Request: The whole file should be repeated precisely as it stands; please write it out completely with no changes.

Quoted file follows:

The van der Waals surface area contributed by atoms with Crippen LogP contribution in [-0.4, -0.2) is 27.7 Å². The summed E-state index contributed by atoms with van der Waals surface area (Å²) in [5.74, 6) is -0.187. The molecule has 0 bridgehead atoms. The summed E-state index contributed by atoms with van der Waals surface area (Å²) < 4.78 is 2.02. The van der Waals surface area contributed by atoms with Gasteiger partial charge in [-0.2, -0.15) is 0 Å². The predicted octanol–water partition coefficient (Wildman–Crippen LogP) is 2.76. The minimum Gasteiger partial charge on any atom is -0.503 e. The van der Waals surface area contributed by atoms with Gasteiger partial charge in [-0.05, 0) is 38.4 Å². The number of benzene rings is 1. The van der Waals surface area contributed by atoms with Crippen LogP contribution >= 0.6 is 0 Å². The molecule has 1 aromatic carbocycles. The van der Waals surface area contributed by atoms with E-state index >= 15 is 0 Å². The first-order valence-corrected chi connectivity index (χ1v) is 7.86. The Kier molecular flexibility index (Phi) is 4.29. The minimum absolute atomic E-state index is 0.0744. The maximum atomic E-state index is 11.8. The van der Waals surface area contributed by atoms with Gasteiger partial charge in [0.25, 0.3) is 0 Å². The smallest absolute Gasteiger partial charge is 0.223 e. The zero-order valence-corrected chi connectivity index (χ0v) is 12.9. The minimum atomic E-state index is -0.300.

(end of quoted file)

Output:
The van der Waals surface area contributed by atoms with Crippen LogP contribution in [-0.4, -0.2) is 27.7 Å². The summed E-state index contributed by atoms with van der Waals surface area (Å²) in [5.74, 6) is -0.187. The molecule has 0 bridgehead atoms. The summed E-state index contributed by atoms with van der Waals surface area (Å²) < 4.78 is 2.02. The van der Waals surface area contributed by atoms with Gasteiger partial charge in [-0.2, -0.15) is 0 Å². The predicted octanol–water partition coefficient (Wildman–Crippen LogP) is 2.76. The minimum Gasteiger partial charge on any atom is -0.503 e. The van der Waals surface area contributed by atoms with Gasteiger partial charge in [-0.05, 0) is 38.4 Å². The number of benzene rings is 1. The van der Waals surface area contributed by atoms with Crippen LogP contribution >= 0.6 is 0 Å². The molecule has 1 aromatic carbocycles. The van der Waals surface area contributed by atoms with E-state index >= 15 is 0 Å². The first-order valence-corrected chi connectivity index (χ1v) is 7.86. The Kier molecular flexibility index (Phi) is 4.29. The minimum absolute atomic E-state index is 0.0744. The maximum atomic E-state index is 11.8. The van der Waals surface area contributed by atoms with Gasteiger partial charge in [0.25, 0.3) is 0 Å². The smallest absolute Gasteiger partial charge is 0.223 e. The zero-order valence-corrected chi connectivity index (χ0v) is 12.9. The minimum atomic E-state index is -0.300.